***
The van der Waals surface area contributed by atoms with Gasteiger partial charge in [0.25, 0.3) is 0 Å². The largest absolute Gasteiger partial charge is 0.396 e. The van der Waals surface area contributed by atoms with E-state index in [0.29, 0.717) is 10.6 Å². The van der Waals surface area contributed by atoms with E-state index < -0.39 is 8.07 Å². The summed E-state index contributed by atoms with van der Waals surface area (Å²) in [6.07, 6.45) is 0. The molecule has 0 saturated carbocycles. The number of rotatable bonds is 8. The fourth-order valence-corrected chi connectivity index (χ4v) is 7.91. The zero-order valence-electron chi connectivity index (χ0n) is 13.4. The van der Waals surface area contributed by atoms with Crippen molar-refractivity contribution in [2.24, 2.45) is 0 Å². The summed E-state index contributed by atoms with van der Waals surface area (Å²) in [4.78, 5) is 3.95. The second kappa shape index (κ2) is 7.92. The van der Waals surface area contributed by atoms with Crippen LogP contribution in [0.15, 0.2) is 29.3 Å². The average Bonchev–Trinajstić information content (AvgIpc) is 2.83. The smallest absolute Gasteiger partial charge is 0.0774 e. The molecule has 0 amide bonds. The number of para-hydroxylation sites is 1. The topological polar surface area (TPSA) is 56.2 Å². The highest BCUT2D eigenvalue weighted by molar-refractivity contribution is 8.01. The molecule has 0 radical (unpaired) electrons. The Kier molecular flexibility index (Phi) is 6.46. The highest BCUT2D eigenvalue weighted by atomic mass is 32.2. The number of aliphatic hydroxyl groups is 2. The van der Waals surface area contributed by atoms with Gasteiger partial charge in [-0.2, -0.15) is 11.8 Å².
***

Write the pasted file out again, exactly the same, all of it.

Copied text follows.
The van der Waals surface area contributed by atoms with Gasteiger partial charge in [0.25, 0.3) is 0 Å². The largest absolute Gasteiger partial charge is 0.396 e. The van der Waals surface area contributed by atoms with E-state index in [0.29, 0.717) is 10.6 Å². The van der Waals surface area contributed by atoms with E-state index < -0.39 is 8.07 Å². The summed E-state index contributed by atoms with van der Waals surface area (Å²) in [6.07, 6.45) is 0. The molecule has 0 saturated carbocycles. The number of rotatable bonds is 8. The fourth-order valence-corrected chi connectivity index (χ4v) is 7.91. The zero-order valence-electron chi connectivity index (χ0n) is 13.4. The van der Waals surface area contributed by atoms with Crippen molar-refractivity contribution in [2.24, 2.45) is 0 Å². The summed E-state index contributed by atoms with van der Waals surface area (Å²) in [4.78, 5) is 3.95. The second kappa shape index (κ2) is 7.92. The van der Waals surface area contributed by atoms with Crippen LogP contribution in [0.15, 0.2) is 29.3 Å². The average Bonchev–Trinajstić information content (AvgIpc) is 2.83. The smallest absolute Gasteiger partial charge is 0.0774 e. The molecule has 0 amide bonds. The number of para-hydroxylation sites is 1. The topological polar surface area (TPSA) is 56.2 Å². The highest BCUT2D eigenvalue weighted by molar-refractivity contribution is 8.01. The molecule has 0 radical (unpaired) electrons. The Kier molecular flexibility index (Phi) is 6.46. The highest BCUT2D eigenvalue weighted by atomic mass is 32.2. The number of aliphatic hydroxyl groups is 2. The van der Waals surface area contributed by atoms with Gasteiger partial charge in [-0.2, -0.15) is 11.8 Å².